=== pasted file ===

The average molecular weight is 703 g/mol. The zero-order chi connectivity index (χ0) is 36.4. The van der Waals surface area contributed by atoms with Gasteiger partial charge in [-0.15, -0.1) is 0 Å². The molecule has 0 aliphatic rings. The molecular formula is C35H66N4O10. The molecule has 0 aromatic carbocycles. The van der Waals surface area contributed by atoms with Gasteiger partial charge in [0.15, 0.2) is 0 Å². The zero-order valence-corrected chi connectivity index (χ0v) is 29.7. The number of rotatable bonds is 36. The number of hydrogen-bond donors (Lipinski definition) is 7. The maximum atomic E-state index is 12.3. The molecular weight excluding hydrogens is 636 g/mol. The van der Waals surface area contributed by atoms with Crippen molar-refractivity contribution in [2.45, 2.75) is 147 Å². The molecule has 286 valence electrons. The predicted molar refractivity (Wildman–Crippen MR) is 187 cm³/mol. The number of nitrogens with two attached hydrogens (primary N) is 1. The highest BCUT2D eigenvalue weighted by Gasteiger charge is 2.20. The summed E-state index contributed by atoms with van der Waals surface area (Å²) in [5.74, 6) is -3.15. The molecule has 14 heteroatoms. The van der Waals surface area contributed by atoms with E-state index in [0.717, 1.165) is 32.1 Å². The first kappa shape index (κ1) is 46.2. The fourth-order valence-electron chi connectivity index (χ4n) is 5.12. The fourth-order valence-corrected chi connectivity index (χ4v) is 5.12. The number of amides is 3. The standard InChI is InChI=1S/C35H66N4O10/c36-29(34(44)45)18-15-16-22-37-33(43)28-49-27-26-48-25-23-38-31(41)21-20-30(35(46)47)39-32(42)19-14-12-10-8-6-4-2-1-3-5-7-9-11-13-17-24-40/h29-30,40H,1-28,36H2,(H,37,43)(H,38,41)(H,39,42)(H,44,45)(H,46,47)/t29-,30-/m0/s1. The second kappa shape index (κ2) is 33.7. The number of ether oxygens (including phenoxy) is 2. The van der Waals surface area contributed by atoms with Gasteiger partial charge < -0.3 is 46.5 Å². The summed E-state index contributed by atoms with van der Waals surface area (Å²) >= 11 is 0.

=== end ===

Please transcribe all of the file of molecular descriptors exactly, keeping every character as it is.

The average molecular weight is 703 g/mol. The zero-order chi connectivity index (χ0) is 36.4. The van der Waals surface area contributed by atoms with Gasteiger partial charge in [-0.15, -0.1) is 0 Å². The molecule has 0 aliphatic rings. The molecular formula is C35H66N4O10. The molecule has 0 aromatic carbocycles. The van der Waals surface area contributed by atoms with Gasteiger partial charge in [0.15, 0.2) is 0 Å². The zero-order valence-corrected chi connectivity index (χ0v) is 29.7. The number of rotatable bonds is 36. The number of hydrogen-bond donors (Lipinski definition) is 7. The maximum atomic E-state index is 12.3. The molecular weight excluding hydrogens is 636 g/mol. The van der Waals surface area contributed by atoms with Crippen molar-refractivity contribution in [2.45, 2.75) is 147 Å². The molecule has 286 valence electrons. The predicted molar refractivity (Wildman–Crippen MR) is 187 cm³/mol. The number of nitrogens with two attached hydrogens (primary N) is 1. The highest BCUT2D eigenvalue weighted by Gasteiger charge is 2.20. The summed E-state index contributed by atoms with van der Waals surface area (Å²) in [5.74, 6) is -3.15. The molecule has 14 heteroatoms. The van der Waals surface area contributed by atoms with E-state index in [0.717, 1.165) is 32.1 Å². The first kappa shape index (κ1) is 46.2. The fourth-order valence-electron chi connectivity index (χ4n) is 5.12. The fourth-order valence-corrected chi connectivity index (χ4v) is 5.12. The number of amides is 3. The standard InChI is InChI=1S/C35H66N4O10/c36-29(34(44)45)18-15-16-22-37-33(43)28-49-27-26-48-25-23-38-31(41)21-20-30(35(46)47)39-32(42)19-14-12-10-8-6-4-2-1-3-5-7-9-11-13-17-24-40/h29-30,40H,1-28,36H2,(H,37,43)(H,38,41)(H,39,42)(H,44,45)(H,46,47)/t29-,30-/m0/s1. The second kappa shape index (κ2) is 33.7. The number of ether oxygens (including phenoxy) is 2. The van der Waals surface area contributed by atoms with Gasteiger partial charge < -0.3 is 46.5 Å². The summed E-state index contributed by atoms with van der Waals surface area (Å²) >= 11 is 0.